Major Research Areas
Researchers in the College of Graduate Studies focus their efforts where it truly matters—on the diseases and illnesses that affect many people. Much of our research activity is grouped into four areas of concentration: cancer; infectious diseases; disorders of the nervous system; and diabetes, metabolic disorders and cardiovascular diseases.
Mary Lou Vallano, PhD
- Professor of Neuroscience and Physiology
Research Programs and Affiliations
- Biomedical Sciences Program
- Neuroscience Program
- Neuroscience and Physiology
- Physiology Program
- Research Pillars
Education & Fellowships
- Postdoctoral Fellow: Yale University School of Medicine
- PhD: Rutgers University, 1979
- Neuronal survival and development.
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Neuronal survival and development.
Modification of synaptic neurotransmission at glutamatergic synapses and activation of Ca2+-dependent second messenger systems contribute to the processes of learning and memory, neuronal survival and differentiation. In addition, these systems play important roles in the neuronal dysfunction that is observed following stroke and ischemia, focal epilepsies and Alzheimer’s disease. Our research program is focused on analysis of the expression and functional responsiveness of distinct excitatory amino acid receptors (NMDA subtypes), modulation of responses by Ca+2-dependent protein kinases, and examination of the roles of these receptors and kinases in neuronal survival and differentiation. Dissociated neuronal cultures and knockout mice are used as model systems.
Gerber, A. M., Beaman-Hall, C. M., Mathur, A. and Vallano, M. L. Reduced blockade by extracellular Mg2+ is permissive to NMDA receptor activation in cerebellar granule neurons that model a migratory phenotype. J. Neurochem. 114:191-202, 2010.
Bui C. J., McGann A. C., Middleton F. A., Beaman-Hall C. M. and Vallano M. L. Transcriptional profiling of depolarization-dependent alterations in primary cultures of developing granule neurons. Brain Res. 1119: 13-25, 2006.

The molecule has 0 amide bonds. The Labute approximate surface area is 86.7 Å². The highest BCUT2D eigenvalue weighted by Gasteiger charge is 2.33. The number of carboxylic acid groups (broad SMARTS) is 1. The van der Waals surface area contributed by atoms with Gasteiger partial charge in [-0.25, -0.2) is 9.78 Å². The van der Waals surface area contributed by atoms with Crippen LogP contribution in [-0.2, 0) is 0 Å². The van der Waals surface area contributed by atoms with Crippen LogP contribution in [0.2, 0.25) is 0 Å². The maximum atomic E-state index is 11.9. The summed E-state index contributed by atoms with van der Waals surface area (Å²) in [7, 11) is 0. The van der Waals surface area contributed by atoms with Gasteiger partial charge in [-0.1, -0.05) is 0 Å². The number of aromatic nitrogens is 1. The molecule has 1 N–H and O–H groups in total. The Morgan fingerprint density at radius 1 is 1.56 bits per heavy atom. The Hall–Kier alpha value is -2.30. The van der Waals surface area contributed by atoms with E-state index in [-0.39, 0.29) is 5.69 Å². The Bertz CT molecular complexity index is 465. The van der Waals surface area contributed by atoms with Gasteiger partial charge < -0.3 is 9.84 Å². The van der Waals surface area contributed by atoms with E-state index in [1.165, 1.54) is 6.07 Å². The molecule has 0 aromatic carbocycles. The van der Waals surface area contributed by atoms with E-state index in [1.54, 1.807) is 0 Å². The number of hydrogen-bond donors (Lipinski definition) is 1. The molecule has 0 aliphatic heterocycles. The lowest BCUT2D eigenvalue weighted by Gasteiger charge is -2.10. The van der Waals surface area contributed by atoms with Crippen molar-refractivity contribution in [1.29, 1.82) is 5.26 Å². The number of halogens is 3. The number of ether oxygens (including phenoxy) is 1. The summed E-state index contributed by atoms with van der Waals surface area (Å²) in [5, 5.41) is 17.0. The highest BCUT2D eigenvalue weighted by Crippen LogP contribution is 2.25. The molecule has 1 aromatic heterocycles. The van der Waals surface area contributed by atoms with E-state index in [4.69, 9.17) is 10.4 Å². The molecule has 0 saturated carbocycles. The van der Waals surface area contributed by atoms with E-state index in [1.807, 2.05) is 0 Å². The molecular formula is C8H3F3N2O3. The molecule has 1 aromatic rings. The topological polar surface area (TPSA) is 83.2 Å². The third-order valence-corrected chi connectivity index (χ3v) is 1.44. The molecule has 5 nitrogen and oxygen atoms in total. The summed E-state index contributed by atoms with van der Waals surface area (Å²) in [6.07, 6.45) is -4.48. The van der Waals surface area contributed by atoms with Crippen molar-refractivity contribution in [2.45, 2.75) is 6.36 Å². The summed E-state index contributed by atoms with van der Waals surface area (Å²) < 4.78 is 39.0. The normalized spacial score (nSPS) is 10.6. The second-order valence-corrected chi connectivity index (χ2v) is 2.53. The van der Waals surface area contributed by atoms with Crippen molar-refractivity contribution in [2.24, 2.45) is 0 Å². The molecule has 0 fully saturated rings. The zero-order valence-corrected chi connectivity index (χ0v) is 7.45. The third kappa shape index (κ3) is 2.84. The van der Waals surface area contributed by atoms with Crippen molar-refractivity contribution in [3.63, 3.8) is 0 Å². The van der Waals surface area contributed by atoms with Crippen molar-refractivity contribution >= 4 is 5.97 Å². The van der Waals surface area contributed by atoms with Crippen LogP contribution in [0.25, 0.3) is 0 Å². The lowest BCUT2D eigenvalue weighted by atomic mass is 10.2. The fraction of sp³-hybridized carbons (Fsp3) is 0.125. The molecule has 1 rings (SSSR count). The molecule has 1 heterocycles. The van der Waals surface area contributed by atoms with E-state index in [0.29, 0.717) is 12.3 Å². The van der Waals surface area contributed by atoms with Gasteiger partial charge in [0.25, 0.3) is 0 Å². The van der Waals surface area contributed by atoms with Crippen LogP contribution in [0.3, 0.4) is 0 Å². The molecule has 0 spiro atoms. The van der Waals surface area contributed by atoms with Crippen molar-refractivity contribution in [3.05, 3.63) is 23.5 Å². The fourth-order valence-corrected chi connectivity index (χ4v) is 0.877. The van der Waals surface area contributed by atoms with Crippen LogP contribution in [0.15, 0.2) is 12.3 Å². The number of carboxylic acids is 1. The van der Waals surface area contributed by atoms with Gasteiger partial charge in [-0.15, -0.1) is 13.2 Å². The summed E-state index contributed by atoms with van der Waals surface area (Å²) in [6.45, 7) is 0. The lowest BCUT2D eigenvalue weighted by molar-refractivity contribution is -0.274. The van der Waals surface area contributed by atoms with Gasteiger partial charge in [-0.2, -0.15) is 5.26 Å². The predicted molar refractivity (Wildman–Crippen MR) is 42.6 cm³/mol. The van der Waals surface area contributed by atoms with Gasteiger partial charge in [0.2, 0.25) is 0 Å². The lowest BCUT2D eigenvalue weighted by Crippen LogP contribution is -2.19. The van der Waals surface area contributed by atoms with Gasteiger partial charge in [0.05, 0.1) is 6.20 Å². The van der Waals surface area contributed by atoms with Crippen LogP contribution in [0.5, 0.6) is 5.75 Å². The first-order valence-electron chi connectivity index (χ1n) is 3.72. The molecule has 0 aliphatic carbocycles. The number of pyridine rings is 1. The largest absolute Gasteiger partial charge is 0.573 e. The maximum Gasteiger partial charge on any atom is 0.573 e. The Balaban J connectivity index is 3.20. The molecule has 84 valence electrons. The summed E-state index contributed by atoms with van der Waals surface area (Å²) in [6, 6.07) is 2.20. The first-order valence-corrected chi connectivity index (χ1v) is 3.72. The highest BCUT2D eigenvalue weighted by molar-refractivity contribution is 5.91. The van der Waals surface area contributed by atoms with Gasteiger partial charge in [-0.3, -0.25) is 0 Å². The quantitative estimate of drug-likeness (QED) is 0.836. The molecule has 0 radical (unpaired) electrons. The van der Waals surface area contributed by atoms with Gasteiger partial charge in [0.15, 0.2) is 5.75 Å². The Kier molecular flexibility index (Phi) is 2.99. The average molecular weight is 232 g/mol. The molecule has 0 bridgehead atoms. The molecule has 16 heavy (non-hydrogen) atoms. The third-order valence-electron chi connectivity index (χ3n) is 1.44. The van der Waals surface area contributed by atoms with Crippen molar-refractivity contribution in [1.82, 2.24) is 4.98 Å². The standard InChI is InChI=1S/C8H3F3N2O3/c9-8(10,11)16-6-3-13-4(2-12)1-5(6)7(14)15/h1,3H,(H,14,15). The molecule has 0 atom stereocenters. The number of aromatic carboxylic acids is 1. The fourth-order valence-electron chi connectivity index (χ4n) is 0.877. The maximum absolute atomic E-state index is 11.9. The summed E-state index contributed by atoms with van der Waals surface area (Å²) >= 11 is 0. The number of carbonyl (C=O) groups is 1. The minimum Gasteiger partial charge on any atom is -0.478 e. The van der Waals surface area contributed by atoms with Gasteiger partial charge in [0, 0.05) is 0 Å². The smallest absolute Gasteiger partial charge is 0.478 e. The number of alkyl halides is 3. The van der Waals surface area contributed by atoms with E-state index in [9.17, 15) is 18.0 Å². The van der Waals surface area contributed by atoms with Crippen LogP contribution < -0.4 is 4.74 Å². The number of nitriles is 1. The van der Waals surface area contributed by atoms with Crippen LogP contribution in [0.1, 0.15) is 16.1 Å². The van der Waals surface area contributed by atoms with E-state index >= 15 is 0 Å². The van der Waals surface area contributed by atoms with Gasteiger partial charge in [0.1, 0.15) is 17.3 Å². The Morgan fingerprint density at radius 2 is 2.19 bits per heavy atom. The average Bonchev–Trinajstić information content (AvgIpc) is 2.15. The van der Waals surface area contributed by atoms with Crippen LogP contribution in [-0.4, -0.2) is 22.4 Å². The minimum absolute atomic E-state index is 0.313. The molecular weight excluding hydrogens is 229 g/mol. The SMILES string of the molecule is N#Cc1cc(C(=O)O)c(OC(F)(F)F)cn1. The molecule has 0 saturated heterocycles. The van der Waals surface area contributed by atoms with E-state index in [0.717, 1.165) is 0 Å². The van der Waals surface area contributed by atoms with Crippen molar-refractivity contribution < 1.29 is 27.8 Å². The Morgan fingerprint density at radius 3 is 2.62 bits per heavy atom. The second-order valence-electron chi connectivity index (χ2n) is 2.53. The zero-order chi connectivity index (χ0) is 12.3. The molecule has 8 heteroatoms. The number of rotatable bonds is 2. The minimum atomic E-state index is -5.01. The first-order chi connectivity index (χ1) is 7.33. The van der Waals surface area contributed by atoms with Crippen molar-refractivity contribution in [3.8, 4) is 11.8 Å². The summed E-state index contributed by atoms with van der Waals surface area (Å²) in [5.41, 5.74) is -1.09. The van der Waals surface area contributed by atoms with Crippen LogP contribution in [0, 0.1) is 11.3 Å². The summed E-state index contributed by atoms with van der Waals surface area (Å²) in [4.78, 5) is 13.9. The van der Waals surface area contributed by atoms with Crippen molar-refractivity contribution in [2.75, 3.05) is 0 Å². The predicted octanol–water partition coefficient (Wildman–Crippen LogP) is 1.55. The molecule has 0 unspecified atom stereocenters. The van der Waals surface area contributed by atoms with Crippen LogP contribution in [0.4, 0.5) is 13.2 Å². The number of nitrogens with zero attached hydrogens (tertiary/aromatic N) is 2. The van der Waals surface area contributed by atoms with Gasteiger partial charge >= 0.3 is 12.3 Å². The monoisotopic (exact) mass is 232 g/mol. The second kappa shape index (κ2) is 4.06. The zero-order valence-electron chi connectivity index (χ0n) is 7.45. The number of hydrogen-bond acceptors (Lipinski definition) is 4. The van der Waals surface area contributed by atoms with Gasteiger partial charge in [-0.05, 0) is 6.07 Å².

Gerber, A. and Vallano, M. L. Structural properties of the NMDA receptor and the design of neuroprotective therapies. Mini-Rev. Med. Chem. 6:109-120, 2006.
Vallano, M. L., Beaman-Hall, C. M., Bui, C. J. and Middleton F. A.. Depolarization and Ca2+ downregulate CB1 receptors and CB1-mediated signaling in cerebellar granule neurons. Neuropharmacol. 50:651-660, 2006.
Monaco E. A. III and Vallano M. L. Roscovitine triggers excitotoxicity in cultured granule neurons by enhancing glutamate release. Mol. Pharmacol. 68: 1331-1342, 2005.
Tremper-Wells, B. and Vallano, M. L. Nuclear calpain regulates Ca2+-dependent signaling via proteolysis of nuclear CaMKIV in neurons. J. Biol. Chem. 280: 2165-2175, 2005.
Monaco, E. A. III and Vallano, M. L. Role of protein kinases in neurodegenerative disease: cyclin-dependent kinases in Alzheimer's disease. Frontiers in Biosciences 10: 143-159, 2005.
Tremper-Wells, B. and Vallano, M. L. Nuclear calpain regulates Ca2+-dependent signaling via proteolysis of nuclear CaMKIV in cultured neurons. J. Biol. Chem. 280:2165-2175, 2005.
Choi, J. Y., C.M. Beaman-Hall, C. M. and Vallano, M. L. Granule neurons in cerebellum express distinct splice variants of the inositol trisphosphate receptor that are modulated by calcium. Amer. J. Physiol. Cell 287:C971-C980, 2004.